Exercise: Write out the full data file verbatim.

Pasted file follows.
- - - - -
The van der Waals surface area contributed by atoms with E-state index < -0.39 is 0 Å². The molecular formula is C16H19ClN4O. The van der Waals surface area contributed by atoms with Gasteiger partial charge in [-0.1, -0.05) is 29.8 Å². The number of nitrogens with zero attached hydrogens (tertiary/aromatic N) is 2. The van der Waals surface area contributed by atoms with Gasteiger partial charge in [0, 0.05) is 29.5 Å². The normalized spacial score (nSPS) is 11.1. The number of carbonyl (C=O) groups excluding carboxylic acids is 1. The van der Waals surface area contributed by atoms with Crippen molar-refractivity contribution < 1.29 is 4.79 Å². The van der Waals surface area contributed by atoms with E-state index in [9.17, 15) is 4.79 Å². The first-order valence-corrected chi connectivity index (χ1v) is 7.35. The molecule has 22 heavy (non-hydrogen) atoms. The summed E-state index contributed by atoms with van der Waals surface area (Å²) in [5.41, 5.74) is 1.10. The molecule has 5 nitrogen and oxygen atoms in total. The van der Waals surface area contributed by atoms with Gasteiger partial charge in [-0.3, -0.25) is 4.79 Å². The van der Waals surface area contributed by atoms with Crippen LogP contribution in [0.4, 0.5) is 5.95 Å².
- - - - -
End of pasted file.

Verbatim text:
The van der Waals surface area contributed by atoms with E-state index < -0.39 is 0 Å². The molecular formula is C16H19ClN4O. The van der Waals surface area contributed by atoms with Gasteiger partial charge in [-0.1, -0.05) is 29.8 Å². The number of nitrogens with zero attached hydrogens (tertiary/aromatic N) is 2. The van der Waals surface area contributed by atoms with Gasteiger partial charge in [0, 0.05) is 29.5 Å². The normalized spacial score (nSPS) is 11.1. The number of carbonyl (C=O) groups excluding carboxylic acids is 1. The van der Waals surface area contributed by atoms with Crippen molar-refractivity contribution < 1.29 is 4.79 Å². The van der Waals surface area contributed by atoms with E-state index in [9.17, 15) is 4.79 Å². The first-order valence-corrected chi connectivity index (χ1v) is 7.35. The molecule has 22 heavy (non-hydrogen) atoms. The summed E-state index contributed by atoms with van der Waals surface area (Å²) in [5.41, 5.74) is 1.10. The molecule has 5 nitrogen and oxygen atoms in total. The van der Waals surface area contributed by atoms with Gasteiger partial charge in [-0.3, -0.25) is 4.79 Å². The van der Waals surface area contributed by atoms with Crippen LogP contribution in [0.4, 0.5) is 5.95 Å².